Fertilizing annuals in beds: In the absence of a soil test, dont worry too much. There are many flower foods available at your local nursery and garden center designed specifically for use on outdoor annual flower beds. There are two basic types of fertilizer for annual bedding plants:

  • Granual Fertilizers - For season-long feeding, fertilize at time of planting with a slow-release, granular or capsule-type flower food that will last for the entire season. Some granular fertilizers will slowly release over a 4 to 6 week period of time. These will need to be applied accordingly.
  • Water Soluble/Liquid Fertilizer - If you like feeding your plants on a more regular basis, use a water soluble fertilizer to liquid feed every week or two, or on an as-needed basis. Always follow instructions on product label for application.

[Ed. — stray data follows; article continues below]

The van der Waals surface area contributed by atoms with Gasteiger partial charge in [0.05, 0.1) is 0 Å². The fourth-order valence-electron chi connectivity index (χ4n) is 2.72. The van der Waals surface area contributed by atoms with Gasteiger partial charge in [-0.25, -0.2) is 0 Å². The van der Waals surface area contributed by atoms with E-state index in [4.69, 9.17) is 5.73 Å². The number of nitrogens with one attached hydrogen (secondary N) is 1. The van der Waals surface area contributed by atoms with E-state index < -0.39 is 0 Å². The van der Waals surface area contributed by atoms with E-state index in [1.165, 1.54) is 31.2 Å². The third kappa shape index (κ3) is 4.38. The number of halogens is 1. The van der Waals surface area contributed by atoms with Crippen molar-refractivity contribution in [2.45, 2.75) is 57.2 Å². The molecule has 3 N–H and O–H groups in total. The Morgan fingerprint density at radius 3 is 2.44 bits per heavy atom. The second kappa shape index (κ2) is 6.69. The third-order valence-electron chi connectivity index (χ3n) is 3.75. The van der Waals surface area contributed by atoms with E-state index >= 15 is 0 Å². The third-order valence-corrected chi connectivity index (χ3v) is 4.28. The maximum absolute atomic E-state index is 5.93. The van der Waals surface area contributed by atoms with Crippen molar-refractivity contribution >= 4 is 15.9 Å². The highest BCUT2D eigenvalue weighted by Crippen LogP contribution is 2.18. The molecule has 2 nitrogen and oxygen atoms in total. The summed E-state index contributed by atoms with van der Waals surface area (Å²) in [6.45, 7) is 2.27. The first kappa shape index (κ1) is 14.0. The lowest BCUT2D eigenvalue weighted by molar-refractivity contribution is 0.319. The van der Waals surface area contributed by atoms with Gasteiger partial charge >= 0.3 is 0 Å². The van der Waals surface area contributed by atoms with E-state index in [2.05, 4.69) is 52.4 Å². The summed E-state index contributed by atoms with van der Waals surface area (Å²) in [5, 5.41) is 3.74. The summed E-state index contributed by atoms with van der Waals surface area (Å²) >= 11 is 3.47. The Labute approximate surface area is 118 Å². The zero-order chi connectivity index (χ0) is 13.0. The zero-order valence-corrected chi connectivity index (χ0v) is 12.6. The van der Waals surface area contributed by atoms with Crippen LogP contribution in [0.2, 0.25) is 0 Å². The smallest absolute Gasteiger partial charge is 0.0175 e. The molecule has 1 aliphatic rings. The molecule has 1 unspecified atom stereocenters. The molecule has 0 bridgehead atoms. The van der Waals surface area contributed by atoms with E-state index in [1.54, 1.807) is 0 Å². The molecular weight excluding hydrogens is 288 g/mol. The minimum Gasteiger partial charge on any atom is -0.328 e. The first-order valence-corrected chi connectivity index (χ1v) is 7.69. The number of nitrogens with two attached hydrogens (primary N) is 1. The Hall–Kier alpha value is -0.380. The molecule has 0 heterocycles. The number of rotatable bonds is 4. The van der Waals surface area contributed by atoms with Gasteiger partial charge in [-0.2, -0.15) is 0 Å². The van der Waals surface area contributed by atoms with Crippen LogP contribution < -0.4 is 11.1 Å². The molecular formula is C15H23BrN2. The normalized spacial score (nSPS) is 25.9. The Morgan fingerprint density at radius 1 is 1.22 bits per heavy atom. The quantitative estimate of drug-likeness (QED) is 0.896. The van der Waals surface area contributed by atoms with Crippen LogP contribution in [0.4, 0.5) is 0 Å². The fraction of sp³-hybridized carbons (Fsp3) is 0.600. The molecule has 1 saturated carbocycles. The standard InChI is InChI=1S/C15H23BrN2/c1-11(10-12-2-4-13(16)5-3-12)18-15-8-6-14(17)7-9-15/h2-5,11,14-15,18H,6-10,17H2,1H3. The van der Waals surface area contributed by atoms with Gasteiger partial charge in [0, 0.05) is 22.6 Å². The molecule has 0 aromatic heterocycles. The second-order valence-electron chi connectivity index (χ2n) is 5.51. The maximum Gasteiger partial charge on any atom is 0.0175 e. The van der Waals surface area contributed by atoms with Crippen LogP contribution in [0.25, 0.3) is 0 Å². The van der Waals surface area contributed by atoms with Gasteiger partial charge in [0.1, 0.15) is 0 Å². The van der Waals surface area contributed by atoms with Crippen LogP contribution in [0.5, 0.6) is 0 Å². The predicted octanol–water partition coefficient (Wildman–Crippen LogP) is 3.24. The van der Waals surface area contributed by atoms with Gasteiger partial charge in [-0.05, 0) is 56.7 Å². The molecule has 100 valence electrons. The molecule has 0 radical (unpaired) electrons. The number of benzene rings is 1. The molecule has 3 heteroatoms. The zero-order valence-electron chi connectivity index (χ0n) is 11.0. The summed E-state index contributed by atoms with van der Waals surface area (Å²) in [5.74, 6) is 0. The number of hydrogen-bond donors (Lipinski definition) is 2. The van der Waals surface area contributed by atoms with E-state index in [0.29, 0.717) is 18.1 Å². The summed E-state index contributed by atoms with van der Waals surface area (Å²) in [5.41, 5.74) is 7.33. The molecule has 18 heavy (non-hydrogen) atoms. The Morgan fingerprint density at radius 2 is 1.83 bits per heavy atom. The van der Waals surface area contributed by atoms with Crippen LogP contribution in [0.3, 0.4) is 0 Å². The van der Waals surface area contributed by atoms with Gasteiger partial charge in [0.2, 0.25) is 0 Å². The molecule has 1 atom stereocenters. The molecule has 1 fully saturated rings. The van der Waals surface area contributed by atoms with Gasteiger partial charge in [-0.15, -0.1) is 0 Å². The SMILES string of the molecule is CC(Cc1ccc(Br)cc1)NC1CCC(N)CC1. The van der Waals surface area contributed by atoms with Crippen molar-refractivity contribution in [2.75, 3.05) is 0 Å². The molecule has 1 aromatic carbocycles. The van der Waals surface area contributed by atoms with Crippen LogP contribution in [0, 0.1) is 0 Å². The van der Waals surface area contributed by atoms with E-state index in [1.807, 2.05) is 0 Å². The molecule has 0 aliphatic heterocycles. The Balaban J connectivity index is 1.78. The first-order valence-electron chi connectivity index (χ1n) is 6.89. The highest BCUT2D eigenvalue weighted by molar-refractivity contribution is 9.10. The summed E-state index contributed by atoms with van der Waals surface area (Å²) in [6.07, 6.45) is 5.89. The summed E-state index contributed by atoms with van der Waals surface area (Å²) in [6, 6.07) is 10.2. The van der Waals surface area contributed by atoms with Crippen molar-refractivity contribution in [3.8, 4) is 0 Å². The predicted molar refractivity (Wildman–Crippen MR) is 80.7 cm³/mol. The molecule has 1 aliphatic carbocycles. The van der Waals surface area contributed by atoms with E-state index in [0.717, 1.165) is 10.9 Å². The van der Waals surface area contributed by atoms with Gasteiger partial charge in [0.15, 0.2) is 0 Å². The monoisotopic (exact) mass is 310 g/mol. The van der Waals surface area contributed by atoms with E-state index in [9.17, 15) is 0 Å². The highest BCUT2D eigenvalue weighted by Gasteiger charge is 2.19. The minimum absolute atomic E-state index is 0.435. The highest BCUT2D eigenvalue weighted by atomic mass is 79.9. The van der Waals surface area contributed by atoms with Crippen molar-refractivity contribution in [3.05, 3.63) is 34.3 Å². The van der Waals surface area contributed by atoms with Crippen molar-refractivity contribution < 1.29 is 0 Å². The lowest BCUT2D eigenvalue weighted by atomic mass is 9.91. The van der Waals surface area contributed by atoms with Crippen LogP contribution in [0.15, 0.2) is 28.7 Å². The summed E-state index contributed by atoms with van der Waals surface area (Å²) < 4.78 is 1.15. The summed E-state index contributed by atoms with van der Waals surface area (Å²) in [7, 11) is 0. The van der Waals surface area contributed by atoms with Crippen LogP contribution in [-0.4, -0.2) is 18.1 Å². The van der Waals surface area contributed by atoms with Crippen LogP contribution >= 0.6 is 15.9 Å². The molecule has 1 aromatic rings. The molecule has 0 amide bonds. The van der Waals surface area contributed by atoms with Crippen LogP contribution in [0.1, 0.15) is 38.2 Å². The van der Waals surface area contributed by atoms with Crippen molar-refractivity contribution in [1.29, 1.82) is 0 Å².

Fertilizing Annual Plants In Containers/Pots


When growing annual bedding plants in containers, window boxes or hanging baskets, plant them in a light professional potting mix that will hold water more evenly while also allowing for proper drainage. Avoid using cheap "dollar-a-bag" potting soils. There are two general types of fertilizers to use when growing annual bedding plants in containers:

  • Granular Fertilizers - For season-long feeding, fertilize at time of planting with a slow-release, granular or capsule-type flower food that will last for the entire season. Some granular fertilizers will slowly release over a 4 to 6 week period of time. These will need to be applied accordingly.